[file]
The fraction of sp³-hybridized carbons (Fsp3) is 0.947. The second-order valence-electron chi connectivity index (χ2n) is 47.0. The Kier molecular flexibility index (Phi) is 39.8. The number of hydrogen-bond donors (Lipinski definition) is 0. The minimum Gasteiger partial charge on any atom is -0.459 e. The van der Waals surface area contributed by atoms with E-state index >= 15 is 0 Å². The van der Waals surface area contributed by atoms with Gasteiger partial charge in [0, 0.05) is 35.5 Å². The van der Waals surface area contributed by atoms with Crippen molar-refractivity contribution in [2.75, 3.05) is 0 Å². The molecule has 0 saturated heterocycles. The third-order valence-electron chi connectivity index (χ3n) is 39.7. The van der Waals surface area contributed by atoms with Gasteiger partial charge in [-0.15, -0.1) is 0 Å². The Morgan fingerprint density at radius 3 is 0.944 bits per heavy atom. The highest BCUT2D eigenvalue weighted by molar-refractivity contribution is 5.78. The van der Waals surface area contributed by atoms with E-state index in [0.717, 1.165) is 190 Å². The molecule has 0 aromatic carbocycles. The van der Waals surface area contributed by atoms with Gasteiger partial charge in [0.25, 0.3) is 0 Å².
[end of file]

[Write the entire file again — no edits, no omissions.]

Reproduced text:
The fraction of sp³-hybridized carbons (Fsp3) is 0.947. The second-order valence-electron chi connectivity index (χ2n) is 47.0. The Kier molecular flexibility index (Phi) is 39.8. The number of hydrogen-bond donors (Lipinski definition) is 0. The minimum Gasteiger partial charge on any atom is -0.459 e. The van der Waals surface area contributed by atoms with E-state index >= 15 is 0 Å². The van der Waals surface area contributed by atoms with Gasteiger partial charge in [0, 0.05) is 35.5 Å². The van der Waals surface area contributed by atoms with Crippen molar-refractivity contribution in [2.75, 3.05) is 0 Å². The molecule has 0 saturated heterocycles. The third-order valence-electron chi connectivity index (χ3n) is 39.7. The van der Waals surface area contributed by atoms with Gasteiger partial charge in [-0.15, -0.1) is 0 Å². The Morgan fingerprint density at radius 3 is 0.944 bits per heavy atom. The highest BCUT2D eigenvalue weighted by molar-refractivity contribution is 5.78. The van der Waals surface area contributed by atoms with E-state index in [0.717, 1.165) is 190 Å². The molecule has 0 aromatic carbocycles. The van der Waals surface area contributed by atoms with Gasteiger partial charge in [0.25, 0.3) is 0 Å².